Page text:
Craig S. Mullins
Database Performance Management

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October 1999


eBusiness Requires eDBA

by Craig S. Mullins

At this stage of the game there can be no doubt that Internet usage is becoming pervasive. Every business is being impacted by the rapid adoption of Internet technologies. Indeed, a new term, e-business, has been coined to describe the changing nature of business when it is conducted online over the Internet and the World Wide Web

An e-business is always online; it never closes. Regardless of the time or date, customers expect an e-business to be up and running, available to serve their current needs. Whether e-business customers expect e-commerce, online investing, news and information, or simply to comparison shop, full functionality and availability 100% of the time is expected. Why should customers wait for an unavailable e-business site to become available again? They won’t because numerous competitors are just a simple mouse click away.

For these reasons, an e-business must be available and operational 24 hours a day, 7 days a week, 366 days a year (don’t forget that extra day in leap years!). An e-business must be prepared to engage with customers at any time or risk losing business to a company whose web site is more accessible. So availability for an e-business becomes an even higher form of availability, let’s call it e-vailability TM. System outages, whether planned (for maintenance and tuning) or unplanned (due to hardware failure, bugs, or viruses), are the enemy of the successful e-business.

So it stands to reason that those who manage the IT infrastructure for an e-business must be alert and proactive—ensuring that the e-business maintains the highest degree of availability possible.

Enter the eDBA

Companies functioning as e-businesses will find their applications and IT infrastructure becoming incredibly complex. Complexity is nothing new for the IT professional, but the needs of an e-business cause the level of complexity to expand enormously. The IT shop of an e-business will quickly find themselves needing to implement, maintain, and manage integrated systems consisting of traditional and legacy systems coupled with web-based technologies. A key component of these applications will be access to and storage of mission-critical data. And the most reliable, time-tested method of storing persistent data is inside a database.

When databases are involved, DBAs are required to implement them, optimize performance, and to ensure high availability. This is the traditional role of the DBA. This role is greatly expanded and becomes more difficult for the e-business.

When an outage threatens availability, the eDBA needs to be armed with tools to eliminate or minimize the outage. It can be difficult, if not impossible, to avoid outages using traditional technology and tools. Consider, for example, what needs to be done when storage space needs to be increased. Imagine an e-business that experiences abnormally high transaction workload over the holiday season. Perhaps online shopping was projected to grow 150% over last year, but instead it grows 250%. This means more users, more data, and more programs running. To adjust to the expanded workload, an eDBA may need to dynamically alter buffer pools, program storage area (e.g. EDM pools), and sort work area. But most database servers must be stopped and re-started to change these parameters. What needs to be done?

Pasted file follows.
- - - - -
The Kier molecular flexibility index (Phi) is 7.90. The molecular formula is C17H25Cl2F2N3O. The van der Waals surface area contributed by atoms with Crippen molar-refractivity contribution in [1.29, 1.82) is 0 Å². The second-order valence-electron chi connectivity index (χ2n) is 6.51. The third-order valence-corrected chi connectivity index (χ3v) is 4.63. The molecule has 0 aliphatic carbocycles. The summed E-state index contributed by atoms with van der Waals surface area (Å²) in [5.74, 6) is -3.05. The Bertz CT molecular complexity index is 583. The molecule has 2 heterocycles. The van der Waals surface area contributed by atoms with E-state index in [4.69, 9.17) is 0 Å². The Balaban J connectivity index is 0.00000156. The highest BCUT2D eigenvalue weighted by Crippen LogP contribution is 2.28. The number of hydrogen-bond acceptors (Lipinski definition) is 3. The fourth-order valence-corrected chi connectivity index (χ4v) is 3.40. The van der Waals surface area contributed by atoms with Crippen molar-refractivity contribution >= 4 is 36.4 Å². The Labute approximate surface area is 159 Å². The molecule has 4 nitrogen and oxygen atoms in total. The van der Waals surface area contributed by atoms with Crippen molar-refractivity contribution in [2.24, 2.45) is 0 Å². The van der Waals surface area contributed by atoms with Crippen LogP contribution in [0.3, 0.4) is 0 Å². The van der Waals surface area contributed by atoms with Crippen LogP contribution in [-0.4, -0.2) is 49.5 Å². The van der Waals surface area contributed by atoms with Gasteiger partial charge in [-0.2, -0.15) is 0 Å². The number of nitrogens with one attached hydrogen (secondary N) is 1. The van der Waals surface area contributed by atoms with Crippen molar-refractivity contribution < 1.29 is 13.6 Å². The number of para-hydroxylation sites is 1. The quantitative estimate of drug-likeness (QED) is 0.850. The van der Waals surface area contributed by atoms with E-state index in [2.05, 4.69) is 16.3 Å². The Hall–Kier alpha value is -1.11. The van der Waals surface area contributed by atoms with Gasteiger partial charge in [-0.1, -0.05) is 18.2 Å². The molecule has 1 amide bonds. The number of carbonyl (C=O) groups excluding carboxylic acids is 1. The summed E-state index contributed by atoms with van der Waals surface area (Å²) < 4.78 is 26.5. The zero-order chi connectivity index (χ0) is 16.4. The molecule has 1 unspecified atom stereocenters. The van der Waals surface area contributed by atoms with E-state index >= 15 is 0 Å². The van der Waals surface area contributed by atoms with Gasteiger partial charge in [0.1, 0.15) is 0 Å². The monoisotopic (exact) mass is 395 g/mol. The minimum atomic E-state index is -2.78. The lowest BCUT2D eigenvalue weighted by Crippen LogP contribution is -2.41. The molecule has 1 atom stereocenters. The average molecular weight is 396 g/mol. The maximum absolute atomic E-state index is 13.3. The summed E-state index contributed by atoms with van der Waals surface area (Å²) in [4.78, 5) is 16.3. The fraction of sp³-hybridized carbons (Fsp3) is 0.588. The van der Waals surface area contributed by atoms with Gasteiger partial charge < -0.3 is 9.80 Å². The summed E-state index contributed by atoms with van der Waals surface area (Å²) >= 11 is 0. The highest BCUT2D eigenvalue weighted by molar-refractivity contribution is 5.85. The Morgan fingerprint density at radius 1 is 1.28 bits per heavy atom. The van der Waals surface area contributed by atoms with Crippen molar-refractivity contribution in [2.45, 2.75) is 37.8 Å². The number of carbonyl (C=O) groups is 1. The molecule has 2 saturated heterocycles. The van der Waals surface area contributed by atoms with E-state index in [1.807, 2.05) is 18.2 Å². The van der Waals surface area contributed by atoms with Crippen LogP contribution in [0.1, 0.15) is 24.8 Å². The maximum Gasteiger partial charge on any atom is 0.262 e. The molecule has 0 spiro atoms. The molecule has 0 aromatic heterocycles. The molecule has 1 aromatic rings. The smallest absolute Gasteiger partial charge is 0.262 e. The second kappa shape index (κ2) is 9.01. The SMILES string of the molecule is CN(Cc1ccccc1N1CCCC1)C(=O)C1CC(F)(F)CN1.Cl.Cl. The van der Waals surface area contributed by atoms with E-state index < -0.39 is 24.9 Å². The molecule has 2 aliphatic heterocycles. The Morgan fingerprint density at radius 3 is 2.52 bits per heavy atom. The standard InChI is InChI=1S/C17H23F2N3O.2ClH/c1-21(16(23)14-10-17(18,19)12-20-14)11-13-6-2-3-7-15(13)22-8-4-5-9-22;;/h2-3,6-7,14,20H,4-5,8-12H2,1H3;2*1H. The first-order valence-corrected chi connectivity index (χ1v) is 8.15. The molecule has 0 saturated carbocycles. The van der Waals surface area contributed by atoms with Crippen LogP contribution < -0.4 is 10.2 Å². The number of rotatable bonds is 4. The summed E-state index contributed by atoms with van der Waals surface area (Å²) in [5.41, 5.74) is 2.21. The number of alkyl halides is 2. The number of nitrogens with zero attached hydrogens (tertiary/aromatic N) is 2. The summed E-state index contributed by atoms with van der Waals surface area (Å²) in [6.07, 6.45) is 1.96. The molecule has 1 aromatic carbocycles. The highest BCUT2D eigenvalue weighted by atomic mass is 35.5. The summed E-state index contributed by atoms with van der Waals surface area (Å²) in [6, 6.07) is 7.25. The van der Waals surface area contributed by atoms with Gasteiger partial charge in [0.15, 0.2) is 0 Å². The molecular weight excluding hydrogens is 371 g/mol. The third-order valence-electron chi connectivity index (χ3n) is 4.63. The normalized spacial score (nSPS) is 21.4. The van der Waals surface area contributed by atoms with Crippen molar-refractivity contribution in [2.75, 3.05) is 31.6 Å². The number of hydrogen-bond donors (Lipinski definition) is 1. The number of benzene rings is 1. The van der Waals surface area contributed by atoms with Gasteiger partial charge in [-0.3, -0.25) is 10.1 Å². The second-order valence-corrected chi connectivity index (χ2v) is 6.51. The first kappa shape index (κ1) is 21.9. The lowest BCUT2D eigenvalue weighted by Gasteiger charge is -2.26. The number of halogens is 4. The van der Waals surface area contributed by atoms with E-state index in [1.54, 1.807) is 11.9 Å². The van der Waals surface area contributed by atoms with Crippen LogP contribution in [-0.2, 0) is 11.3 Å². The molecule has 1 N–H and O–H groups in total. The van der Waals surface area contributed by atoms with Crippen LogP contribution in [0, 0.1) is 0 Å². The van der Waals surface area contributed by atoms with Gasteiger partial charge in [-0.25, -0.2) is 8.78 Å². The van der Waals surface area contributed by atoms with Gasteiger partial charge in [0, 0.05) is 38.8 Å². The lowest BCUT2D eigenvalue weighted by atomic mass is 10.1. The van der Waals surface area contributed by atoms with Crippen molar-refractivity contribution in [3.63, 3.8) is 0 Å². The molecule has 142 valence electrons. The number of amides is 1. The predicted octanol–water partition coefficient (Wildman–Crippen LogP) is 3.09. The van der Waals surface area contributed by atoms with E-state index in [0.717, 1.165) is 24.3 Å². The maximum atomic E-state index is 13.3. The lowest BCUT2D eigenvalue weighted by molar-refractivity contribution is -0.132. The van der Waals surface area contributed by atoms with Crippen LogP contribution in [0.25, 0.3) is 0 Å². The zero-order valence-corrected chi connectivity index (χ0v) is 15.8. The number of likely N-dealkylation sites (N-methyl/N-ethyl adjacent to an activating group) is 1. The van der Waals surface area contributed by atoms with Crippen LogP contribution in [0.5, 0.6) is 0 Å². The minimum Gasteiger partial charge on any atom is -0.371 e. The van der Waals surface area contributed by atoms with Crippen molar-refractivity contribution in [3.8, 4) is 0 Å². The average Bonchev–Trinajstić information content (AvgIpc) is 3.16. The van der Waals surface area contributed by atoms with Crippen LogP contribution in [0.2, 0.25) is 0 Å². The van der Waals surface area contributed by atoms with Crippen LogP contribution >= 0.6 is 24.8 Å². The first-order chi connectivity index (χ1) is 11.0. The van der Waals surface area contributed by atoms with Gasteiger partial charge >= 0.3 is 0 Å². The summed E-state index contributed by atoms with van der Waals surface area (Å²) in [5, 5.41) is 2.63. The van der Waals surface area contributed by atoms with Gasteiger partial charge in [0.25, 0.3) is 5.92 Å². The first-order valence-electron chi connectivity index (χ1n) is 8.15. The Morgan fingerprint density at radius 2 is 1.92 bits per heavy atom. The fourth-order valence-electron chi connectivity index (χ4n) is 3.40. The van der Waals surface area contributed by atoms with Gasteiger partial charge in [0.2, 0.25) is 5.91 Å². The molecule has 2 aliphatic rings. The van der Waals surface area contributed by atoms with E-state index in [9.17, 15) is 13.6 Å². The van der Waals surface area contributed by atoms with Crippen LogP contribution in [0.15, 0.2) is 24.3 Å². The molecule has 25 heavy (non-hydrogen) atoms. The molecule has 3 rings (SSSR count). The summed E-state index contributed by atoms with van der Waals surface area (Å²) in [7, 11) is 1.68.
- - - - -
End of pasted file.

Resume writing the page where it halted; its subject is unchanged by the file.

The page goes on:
The eDBA should have tools at his disposal to work around the limitations of the DBMS. For example, BMC Software offers Opertune to change DB2 parameters “on the fly,” without the cycling DB2 subsystem. So, as an eDBA, you could expand the EDM Pool and maybe add more archive logs without bringing your system down. This increases availability by eliminating outages.

However, not all outages can be eliminated. Consider a faulty memory chip or disk drive. No one can predict when hardware fails. Certain failsafe methods can be implemented with redundant storage or automatic propagation of changes to a mirrored system. But at some point, due to some problem or disaster, a problem can still occur causing an outage.  If this is the case, the eDBA needs to be prepared to recover as rapidly as possible.  This reduces the time of the outage that can not be eliminated.  Using tools such as BMC’s Recovery Manager, Recover Plus, Copy Plus, and SQL BackTrack, eDBAs can quickly recover databases after unplanned outages. The time of the outage can be minimized because tools such as these can be used to automatically build recovery scripts and then recover faster than traditional recovery methods.


The biggest challenge for the eDBA is data availability.  If data is not available, the e-business is not functioning.  This will impact sales, profitability, and ultimately stock price and valuation. Being prepared to eliminate and reduce planned and unplanned outages is the biggest job of the eDBA.  Of course, there are other technological differences in the job of an eDBA versus a traditional DBA.  Keep watching this space in future issues of Database Trends for more details on the duties of an eDBA.

Note: e-vailability is a trademark of BMC Software.

From Database Trends, October 1999.
© 1999 Craig S. Mullins,  All rights reserved.